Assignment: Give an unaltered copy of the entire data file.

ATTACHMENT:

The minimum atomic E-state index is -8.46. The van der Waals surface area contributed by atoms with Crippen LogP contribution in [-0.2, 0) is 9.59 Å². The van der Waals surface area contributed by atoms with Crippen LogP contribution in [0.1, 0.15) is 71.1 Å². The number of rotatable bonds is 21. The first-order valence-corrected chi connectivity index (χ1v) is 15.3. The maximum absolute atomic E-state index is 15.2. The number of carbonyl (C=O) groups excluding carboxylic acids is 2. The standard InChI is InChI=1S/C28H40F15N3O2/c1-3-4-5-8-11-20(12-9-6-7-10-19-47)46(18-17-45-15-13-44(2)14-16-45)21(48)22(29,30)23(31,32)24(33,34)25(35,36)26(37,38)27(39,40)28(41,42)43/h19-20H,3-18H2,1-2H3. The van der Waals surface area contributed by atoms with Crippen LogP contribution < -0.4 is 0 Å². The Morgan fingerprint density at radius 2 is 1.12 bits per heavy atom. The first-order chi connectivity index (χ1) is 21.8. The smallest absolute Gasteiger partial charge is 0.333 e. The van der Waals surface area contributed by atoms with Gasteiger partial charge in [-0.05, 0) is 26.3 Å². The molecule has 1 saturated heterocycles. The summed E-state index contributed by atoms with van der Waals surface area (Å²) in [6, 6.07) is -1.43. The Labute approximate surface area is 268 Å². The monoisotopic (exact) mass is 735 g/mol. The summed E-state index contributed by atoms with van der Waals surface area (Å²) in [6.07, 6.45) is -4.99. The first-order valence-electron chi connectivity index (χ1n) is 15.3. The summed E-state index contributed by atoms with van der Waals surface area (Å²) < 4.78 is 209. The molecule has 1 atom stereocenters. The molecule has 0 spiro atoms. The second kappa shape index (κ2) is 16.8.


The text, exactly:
The minimum atomic E-state index is -8.46. The van der Waals surface area contributed by atoms with Crippen LogP contribution in [-0.2, 0) is 9.59 Å². The van der Waals surface area contributed by atoms with Crippen LogP contribution in [0.1, 0.15) is 71.1 Å². The number of rotatable bonds is 21. The first-order valence-corrected chi connectivity index (χ1v) is 15.3. The maximum absolute atomic E-state index is 15.2. The number of carbonyl (C=O) groups excluding carboxylic acids is 2. The standard InChI is InChI=1S/C28H40F15N3O2/c1-3-4-5-8-11-20(12-9-6-7-10-19-47)46(18-17-45-15-13-44(2)14-16-45)21(48)22(29,30)23(31,32)24(33,34)25(35,36)26(37,38)27(39,40)28(41,42)43/h19-20H,3-18H2,1-2H3. The van der Waals surface area contributed by atoms with Crippen LogP contribution < -0.4 is 0 Å². The Morgan fingerprint density at radius 2 is 1.12 bits per heavy atom. The first-order chi connectivity index (χ1) is 21.8. The smallest absolute Gasteiger partial charge is 0.333 e. The van der Waals surface area contributed by atoms with Gasteiger partial charge in [-0.05, 0) is 26.3 Å². The molecule has 1 saturated heterocycles. The summed E-state index contributed by atoms with van der Waals surface area (Å²) in [6, 6.07) is -1.43. The Labute approximate surface area is 268 Å². The monoisotopic (exact) mass is 735 g/mol. The summed E-state index contributed by atoms with van der Waals surface area (Å²) in [6.07, 6.45) is -4.99. The first-order valence-electron chi connectivity index (χ1n) is 15.3. The summed E-state index contributed by atoms with van der Waals surface area (Å²) < 4.78 is 209. The molecule has 1 atom stereocenters. The molecule has 0 spiro atoms. The second kappa shape index (κ2) is 16.8.